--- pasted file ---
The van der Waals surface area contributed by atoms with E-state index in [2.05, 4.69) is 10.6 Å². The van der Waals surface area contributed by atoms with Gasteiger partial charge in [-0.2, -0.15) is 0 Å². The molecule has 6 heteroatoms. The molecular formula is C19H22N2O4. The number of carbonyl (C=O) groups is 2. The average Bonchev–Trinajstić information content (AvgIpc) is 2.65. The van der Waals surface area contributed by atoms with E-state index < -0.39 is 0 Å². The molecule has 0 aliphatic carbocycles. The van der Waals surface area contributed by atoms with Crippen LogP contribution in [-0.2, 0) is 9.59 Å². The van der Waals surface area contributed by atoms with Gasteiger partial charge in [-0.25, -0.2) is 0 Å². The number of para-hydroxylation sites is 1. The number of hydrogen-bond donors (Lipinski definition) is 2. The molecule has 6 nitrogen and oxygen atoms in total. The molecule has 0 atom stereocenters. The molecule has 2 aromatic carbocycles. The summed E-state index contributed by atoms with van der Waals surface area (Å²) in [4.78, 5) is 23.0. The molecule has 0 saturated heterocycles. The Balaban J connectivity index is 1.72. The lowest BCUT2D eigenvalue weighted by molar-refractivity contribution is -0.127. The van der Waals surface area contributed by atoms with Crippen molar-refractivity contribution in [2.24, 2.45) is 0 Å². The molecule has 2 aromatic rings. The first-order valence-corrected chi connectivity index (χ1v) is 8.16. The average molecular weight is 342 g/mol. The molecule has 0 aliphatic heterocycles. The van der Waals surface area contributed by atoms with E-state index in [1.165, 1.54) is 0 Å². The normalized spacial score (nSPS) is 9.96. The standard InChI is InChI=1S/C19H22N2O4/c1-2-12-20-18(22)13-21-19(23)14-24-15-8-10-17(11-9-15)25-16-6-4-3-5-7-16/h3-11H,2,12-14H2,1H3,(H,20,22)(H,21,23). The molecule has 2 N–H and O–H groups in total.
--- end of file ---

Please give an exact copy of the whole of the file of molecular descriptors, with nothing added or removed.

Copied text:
The van der Waals surface area contributed by atoms with E-state index in [2.05, 4.69) is 10.6 Å². The van der Waals surface area contributed by atoms with Gasteiger partial charge in [-0.2, -0.15) is 0 Å². The molecule has 6 heteroatoms. The molecular formula is C19H22N2O4. The number of carbonyl (C=O) groups is 2. The average Bonchev–Trinajstić information content (AvgIpc) is 2.65. The van der Waals surface area contributed by atoms with E-state index < -0.39 is 0 Å². The molecule has 0 aliphatic carbocycles. The van der Waals surface area contributed by atoms with Crippen LogP contribution in [-0.2, 0) is 9.59 Å². The van der Waals surface area contributed by atoms with Gasteiger partial charge in [-0.25, -0.2) is 0 Å². The number of para-hydroxylation sites is 1. The number of hydrogen-bond donors (Lipinski definition) is 2. The molecule has 6 nitrogen and oxygen atoms in total. The molecule has 0 atom stereocenters. The molecule has 2 aromatic carbocycles. The summed E-state index contributed by atoms with van der Waals surface area (Å²) in [4.78, 5) is 23.0. The molecule has 0 saturated heterocycles. The Balaban J connectivity index is 1.72. The lowest BCUT2D eigenvalue weighted by molar-refractivity contribution is -0.127. The van der Waals surface area contributed by atoms with Crippen molar-refractivity contribution in [2.24, 2.45) is 0 Å². The molecule has 2 aromatic rings. The first-order valence-corrected chi connectivity index (χ1v) is 8.16. The average molecular weight is 342 g/mol. The molecule has 0 aliphatic heterocycles. The van der Waals surface area contributed by atoms with E-state index in [1.165, 1.54) is 0 Å². The normalized spacial score (nSPS) is 9.96. The standard InChI is InChI=1S/C19H22N2O4/c1-2-12-20-18(22)13-21-19(23)14-24-15-8-10-17(11-9-15)25-16-6-4-3-5-7-16/h3-11H,2,12-14H2,1H3,(H,20,22)(H,21,23). The molecule has 2 N–H and O–H groups in total.